The contract with the St. Paul Company let it into the joint and equal use of the tracks and bridge between Council Bluffs and South Omaha for the same time and on the same terms named in the contract with the Rock Island Company. The main tracks of the Pacific Company to be used under this contract were two, extending a distance of about seven miles from Council Bluffs across the bridge and through the city of Omaha to South Omaha.
On the seventeenth of May the superintendent of the Pacific Company addressed a letter to the superintendent of the Rock Island Company, requesting the construction of the connecting track which would enable it to use the Kansas Railway between McPherson and Hutchinson. The Rock Island immediately constructed the track, and the Pacific Company at once began to use it, and continued to use it until January 12, 1891.
The Rock Island proceeded with the construction of its road from South Omaha to a connection with the tracks of the Republican Valley in Lincoln, and secured depots and yards in Omaha and South Omaha, and made an arrangement with the Pacific Company for the construction of freight and passenger stations and a yard on the ground of the Republican Valley road in Lincoln to be used by the Rock Island and Pacific companies jointly. Prior to December 1, 1890, it had expended in such construction between South Omaha and Lincoln over $1,400,000. All this was done in reliance upon the contract, and the railway and buildings erected could be used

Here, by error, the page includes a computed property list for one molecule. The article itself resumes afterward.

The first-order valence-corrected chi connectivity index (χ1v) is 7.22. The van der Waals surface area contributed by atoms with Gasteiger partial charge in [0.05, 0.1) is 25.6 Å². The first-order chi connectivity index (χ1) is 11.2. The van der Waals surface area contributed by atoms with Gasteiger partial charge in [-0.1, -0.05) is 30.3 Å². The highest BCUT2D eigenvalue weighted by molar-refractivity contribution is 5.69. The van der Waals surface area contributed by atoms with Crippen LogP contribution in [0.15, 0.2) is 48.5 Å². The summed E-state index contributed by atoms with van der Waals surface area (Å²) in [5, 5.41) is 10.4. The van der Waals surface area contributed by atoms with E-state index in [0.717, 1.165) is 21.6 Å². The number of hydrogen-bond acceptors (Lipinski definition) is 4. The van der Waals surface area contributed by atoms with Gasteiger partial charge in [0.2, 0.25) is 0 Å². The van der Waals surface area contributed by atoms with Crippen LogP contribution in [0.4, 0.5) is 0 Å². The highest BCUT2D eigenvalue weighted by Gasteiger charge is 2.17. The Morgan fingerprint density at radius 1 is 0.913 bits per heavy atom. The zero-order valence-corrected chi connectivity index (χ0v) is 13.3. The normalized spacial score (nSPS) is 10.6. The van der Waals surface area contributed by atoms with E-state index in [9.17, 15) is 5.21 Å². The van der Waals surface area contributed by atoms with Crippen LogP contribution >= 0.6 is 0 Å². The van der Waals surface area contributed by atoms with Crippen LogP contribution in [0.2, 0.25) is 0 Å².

Statement of the Case.
for the principal purpose for which they had been constructed only in connection with the tracks of the Union Pacific at and between Council Bluffs and South Omaha and at and between Lincoln and Beatrice. The work at Lincoln had commenced on December 1, when the Pacific Company notified the Missouri and Burlington Company, whose depot it had theretofore been using, that after December 31 it would abandon such use. This notice was given with the intention of entering into the joint use of the Rock Island depots and tracks.
About June 1, 1890, the St. Paul Company entered upon the use and possession of the bridge and the tracks between the points named in its contracts.